Skip to main content
Advertising

Originally published July 7, 2014 at 5:38 AM | Page modified July 8, 2014 at 3:29 AM

  • Share:
             
  • Comments
  • Print

Ukraine says rebels must disarm before talks

The Ukrainian government will restart cease-fire negotiations with pro-Russian insurgents in the country's east only once the rebels lay down their weapons, the defense minister said Tuesday


advertising

KIEV, Ukraine —

The Ukrainian government will restart cease-fire negotiations with pro-Russian insurgents in the country's east only once the rebels lay down their weapons, the defense minister said Tuesday

Valery Heletey's statement, posted on the Defense Ministry website, comes amid growing confidence among government forces after they drove the insurgent militia from their stronghold of Slovyansk.

Last week, Ukrainian President Petro Poroshenko promised cease-fire talks no later than that Saturday, but a series of military successes by the Ukrainian army may have changed minds in Kiev. Instead, on Saturday, Ukrainian troops routed the rebels in Slovyansk, forcing hundreds of militants to regroup in the regional capital, Donetsk -- a rare and significant victory for Ukraine, which has often appeared helpless in the face of the spreading insurgency.

A 10-day cease-fire that ended in late June was punctuated by frequent clashes and provided no progress in reaching a negotiated settlement. More than 400 people have died and thousands have fled their homes after a nearly three-month-long standoff between the rebels and the new authorities in Kiev, who came to power after the ex-president's ouster in February.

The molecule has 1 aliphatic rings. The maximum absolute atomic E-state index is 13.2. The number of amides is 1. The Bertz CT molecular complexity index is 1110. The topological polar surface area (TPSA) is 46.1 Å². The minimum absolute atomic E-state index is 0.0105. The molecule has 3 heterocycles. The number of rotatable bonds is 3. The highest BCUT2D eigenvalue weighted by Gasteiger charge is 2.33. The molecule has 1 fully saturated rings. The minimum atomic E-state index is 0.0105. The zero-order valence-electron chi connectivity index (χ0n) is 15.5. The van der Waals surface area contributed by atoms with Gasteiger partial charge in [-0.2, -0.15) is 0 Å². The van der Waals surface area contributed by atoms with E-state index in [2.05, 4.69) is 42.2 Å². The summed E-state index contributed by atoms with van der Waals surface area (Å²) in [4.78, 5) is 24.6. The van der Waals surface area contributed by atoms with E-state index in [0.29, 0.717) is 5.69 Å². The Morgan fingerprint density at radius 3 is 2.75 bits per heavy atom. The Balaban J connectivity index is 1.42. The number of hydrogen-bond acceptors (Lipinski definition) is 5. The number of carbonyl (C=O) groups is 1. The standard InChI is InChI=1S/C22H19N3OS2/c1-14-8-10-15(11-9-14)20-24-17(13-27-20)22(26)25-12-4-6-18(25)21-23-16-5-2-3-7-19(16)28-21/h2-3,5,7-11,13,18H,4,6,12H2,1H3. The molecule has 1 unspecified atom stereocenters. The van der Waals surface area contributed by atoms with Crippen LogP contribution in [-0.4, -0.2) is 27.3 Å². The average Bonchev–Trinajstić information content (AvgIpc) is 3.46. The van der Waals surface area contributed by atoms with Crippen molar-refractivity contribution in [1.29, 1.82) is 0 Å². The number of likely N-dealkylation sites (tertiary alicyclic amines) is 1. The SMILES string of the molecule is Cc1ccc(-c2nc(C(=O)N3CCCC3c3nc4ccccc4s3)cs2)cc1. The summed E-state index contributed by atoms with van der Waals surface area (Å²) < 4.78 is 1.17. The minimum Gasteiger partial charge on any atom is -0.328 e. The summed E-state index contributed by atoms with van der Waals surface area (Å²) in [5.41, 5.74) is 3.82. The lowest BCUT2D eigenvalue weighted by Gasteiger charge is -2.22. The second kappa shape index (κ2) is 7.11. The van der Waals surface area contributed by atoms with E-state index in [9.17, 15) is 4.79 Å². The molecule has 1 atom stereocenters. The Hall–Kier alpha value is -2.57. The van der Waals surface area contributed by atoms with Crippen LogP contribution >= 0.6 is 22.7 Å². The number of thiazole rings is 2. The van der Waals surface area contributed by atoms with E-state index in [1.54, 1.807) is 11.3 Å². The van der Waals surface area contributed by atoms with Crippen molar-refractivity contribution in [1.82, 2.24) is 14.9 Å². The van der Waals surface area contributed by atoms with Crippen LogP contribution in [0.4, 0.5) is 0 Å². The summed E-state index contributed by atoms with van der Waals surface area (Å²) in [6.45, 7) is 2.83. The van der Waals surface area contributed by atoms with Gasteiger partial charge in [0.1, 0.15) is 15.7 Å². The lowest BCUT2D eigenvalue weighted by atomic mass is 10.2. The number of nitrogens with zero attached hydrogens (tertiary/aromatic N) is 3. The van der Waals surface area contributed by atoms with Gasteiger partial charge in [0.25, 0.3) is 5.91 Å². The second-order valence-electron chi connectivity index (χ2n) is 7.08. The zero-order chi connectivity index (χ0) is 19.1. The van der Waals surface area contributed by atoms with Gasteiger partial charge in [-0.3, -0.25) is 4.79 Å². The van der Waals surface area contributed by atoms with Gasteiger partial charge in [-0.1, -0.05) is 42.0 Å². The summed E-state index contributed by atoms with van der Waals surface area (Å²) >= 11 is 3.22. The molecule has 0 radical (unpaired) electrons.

Rebels in Ukraine and nationalists in Russia have called for the Kremlin to protect the insurgents, but Russian President Vladimir Putin has so far made no comment on the rebels' defeat in Slovyansk, while state media and other officials have downplayed the loss. Putin may be wary of more sanctions being imposed by the West, which slapped visa bans and financial sanctions on Russia's top officials for their role in annexing the Black Sea region of Crimea in March.



Free 4-week trial, then $99 a year for unlimited seattletimes.com access. Try it now!

News where, when and how you want it

Email Icon

Career Center Blog

Career Center Blog

Looking for joy on the job


Advertising
The Seattle Times

The door is closed, but it's not locked.

Take a minute to subscribe and continue to enjoy The Seattle Times for as little as 99 cents a week.

Subscription options ►

Already a subscriber?

We've got good news for you. Unlimited seattletimes.com content access is included with most subscriptions.

Subscriber login ►
The Seattle Times

To keep reading, you need a subscription upgrade.

We hope you have enjoyed your complimentary access. For unlimited seattletimes.com access, please upgrade your digital subscription.

Call customer service at 1.800.542.0820 for assistance with your upgrade or questions about your subscriber status.

The Seattle Times

To keep reading, you need a subscription.

We hope you have enjoyed your complimentary access. Subscribe now for unlimited access!

Subscription options ►

Already a subscriber?

We've got good news for you. Unlimited seattletimes.com content access is included with most subscriptions.

Activate Subscriber Account ►